VUE Team [yang2021ntire_method] proposes combining and stacking several BasicVSR [chan2021basicvsr] models for enhancing the fidelity of compressed videos. For the perpetual track, they propose the method called “Adaptive Spatial-Temporal Fusion of Two-Stage Multi-Objective Networks” [li2021VUE]. Specifically, The first stage aims at obtaining the relatively good intermediate results with high fidelity. In this stage, a BasicVSR model is trained with Charbonnier loss [charbonnier1994two]. At the second stage, they train two BasicVSR models for different refinement purposes. One refined BasicVSR model is trained with a combination of the Charbonnier loss [chan2021basicvsr] and LIPIS loss [zhang2018unreasonable]. Another refined BasicVSR model is only trained with the LPIPS loss [zhang2018unreasonable]. Then, to fuse the results from the two networks, they design a novel adaptive spatial-temporal fusion scheme, which is able to eliminate flickering effects.

NOAHTCV Team [yang2021ntire_method] follows MFQE [yang2018multi]

to use Peak Quality Frames (PQFs) to facilitate the enhancement of other frames. The target frame and two neighboring PQFs are fed into the proposed network. They first use a deep network to estimate the offsets of the three input frames, and then the offsets are used to align and fuse the features. After the initial feature extraction and alignment, a multi-head U-Net is applied to process each feature, and they fuse the features with scale-dependant deformable convolutions at each scale. Finally, the output features are fused and fed into residual blocks to reconstruct the enhanced frame. They use the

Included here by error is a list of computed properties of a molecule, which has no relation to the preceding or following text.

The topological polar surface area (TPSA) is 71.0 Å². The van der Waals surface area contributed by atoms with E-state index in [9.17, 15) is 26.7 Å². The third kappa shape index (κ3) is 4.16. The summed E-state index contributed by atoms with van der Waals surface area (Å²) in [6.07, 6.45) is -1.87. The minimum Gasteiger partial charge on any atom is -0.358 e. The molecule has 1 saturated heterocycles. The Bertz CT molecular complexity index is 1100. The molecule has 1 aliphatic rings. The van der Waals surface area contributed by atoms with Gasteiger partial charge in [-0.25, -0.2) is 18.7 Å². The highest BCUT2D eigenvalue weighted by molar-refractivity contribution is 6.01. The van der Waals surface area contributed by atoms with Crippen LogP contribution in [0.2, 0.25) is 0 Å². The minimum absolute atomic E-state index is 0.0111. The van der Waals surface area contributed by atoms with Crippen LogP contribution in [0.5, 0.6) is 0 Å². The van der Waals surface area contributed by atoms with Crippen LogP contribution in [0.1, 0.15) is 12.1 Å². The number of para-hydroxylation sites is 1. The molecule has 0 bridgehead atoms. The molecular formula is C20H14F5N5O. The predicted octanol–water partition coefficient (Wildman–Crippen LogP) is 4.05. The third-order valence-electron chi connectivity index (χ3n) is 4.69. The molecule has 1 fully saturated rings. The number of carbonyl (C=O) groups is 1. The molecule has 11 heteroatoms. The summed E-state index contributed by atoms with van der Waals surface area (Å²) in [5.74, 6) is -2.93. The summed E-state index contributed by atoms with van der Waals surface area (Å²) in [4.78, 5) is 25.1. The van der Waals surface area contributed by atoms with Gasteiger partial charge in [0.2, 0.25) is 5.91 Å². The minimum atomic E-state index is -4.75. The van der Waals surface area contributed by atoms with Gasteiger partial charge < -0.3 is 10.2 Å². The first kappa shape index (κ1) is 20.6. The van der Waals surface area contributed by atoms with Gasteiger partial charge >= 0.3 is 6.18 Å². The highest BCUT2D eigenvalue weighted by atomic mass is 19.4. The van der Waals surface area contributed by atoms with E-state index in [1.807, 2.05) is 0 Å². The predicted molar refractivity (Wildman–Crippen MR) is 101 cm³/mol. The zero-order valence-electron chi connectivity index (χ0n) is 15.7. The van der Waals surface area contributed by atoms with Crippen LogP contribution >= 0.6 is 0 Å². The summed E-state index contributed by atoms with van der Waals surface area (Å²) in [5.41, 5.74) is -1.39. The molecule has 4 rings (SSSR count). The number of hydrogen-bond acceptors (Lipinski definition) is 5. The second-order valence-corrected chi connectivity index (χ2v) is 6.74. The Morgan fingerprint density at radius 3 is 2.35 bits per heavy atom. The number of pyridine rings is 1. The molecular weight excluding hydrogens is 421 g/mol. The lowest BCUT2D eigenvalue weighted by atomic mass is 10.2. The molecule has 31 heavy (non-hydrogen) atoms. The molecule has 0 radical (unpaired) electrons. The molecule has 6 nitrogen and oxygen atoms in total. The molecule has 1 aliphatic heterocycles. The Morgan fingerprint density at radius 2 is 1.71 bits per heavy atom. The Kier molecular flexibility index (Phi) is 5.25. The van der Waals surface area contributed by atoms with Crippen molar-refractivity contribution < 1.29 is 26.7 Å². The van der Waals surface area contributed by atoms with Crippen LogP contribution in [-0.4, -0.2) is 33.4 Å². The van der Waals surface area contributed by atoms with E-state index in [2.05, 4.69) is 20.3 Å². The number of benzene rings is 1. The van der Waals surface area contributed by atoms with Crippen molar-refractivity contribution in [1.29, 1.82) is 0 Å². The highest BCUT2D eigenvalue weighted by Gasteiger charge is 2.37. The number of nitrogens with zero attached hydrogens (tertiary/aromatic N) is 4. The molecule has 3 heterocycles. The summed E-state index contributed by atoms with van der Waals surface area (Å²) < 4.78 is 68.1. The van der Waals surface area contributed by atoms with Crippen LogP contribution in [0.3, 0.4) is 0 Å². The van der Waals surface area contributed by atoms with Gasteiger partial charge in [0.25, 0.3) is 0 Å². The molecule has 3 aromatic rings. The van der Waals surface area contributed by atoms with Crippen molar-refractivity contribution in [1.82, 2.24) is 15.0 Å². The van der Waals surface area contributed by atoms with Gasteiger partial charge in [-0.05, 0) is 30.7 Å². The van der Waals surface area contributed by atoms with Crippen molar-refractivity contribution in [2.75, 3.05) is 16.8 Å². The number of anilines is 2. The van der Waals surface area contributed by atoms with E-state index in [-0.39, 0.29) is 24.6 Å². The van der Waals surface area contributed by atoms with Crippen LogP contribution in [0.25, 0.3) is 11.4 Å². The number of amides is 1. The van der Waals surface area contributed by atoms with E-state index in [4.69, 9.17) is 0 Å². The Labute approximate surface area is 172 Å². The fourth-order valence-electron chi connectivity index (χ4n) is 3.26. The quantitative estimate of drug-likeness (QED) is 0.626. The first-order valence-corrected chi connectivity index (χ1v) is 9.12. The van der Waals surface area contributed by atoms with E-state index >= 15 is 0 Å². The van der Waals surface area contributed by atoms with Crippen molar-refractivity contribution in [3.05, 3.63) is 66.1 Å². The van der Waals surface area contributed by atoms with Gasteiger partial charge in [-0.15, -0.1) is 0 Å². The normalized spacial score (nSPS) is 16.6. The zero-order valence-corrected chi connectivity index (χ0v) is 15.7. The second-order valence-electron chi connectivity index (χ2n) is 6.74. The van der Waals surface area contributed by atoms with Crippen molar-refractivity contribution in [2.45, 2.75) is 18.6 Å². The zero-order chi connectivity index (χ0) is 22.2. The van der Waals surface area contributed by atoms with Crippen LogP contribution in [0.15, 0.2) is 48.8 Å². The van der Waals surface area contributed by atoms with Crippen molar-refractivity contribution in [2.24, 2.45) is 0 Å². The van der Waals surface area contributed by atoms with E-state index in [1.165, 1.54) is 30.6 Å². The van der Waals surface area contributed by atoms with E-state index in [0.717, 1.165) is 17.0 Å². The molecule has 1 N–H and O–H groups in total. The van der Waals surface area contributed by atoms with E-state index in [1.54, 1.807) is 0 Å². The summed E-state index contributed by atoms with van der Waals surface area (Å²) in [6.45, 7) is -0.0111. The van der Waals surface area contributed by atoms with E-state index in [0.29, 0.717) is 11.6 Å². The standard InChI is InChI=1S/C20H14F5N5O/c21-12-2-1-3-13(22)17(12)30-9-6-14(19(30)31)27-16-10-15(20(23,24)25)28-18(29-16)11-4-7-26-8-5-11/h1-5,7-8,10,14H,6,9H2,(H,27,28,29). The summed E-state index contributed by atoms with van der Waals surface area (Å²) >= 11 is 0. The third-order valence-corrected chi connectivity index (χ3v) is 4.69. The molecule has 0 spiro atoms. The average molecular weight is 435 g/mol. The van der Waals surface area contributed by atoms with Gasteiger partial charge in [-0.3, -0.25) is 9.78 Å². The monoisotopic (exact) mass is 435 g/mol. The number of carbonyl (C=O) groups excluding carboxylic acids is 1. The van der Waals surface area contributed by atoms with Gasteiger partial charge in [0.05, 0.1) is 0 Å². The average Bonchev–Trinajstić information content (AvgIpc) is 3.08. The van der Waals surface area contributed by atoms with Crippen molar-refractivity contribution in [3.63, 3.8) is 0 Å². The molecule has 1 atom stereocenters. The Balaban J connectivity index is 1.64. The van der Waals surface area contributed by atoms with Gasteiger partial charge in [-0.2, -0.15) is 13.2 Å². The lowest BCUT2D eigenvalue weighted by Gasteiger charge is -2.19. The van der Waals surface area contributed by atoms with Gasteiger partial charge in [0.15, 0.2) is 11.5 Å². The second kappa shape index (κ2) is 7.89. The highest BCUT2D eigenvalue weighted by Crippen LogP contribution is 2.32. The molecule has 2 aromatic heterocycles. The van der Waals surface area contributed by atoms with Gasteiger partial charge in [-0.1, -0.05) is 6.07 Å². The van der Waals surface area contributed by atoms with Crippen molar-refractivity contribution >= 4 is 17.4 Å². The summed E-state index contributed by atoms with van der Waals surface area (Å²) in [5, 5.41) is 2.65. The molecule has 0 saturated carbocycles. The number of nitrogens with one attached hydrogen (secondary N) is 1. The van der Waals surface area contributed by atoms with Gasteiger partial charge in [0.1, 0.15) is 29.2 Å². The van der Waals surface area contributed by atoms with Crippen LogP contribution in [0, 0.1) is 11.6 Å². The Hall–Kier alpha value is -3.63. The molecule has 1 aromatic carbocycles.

loss for Tracks 1 and 3, and the GAN Loss + Perceptual loss + loss for Track 2.

MT.MaxClear Team [yang2021ntire_method] proposes utilizing Charbonnier penalty loss, DCN offsets Total Variation loss and DCN offsets Variation loss to the EDVR [wang2019edvr] network to improve the stability of training. DCN offsets Total Variation loss encourages the predicted DCN offsets are smooth in spatial space. DCN offsets Variation loss encourages the predicted DCN offsets between different channels do not deviate too much from the offsets mean. In Track 2, they add the sharpening operation on the enhanced frames for better visual perception.

(a) PSNR on Track 1
(b) MS-SSIM on Track 1
Figure 4: The results on Track 1. The running time is reported by the authors of the teams. The platforms used for test are listed in Table 1.

4.2 Methods in previous literature

ARCNN [dong2015compression] and DnCNN [zhang2017beyond]

are the deep neural networks proposed for reducing the compression artifacts of JPEG images. ARCNN is the first method in this direction, which consists of four convolutional layers. DnCNN is a deeper network with 20 convolution layers and uses batch normalization. DnCNN learns to estimate the residual image, instead of directly reconstructing the enhanced image in ARCNN. These image enhancement methods are the fundamental for video enhancement. In this report, we re-train these networks by the training videos of our LDV dataset.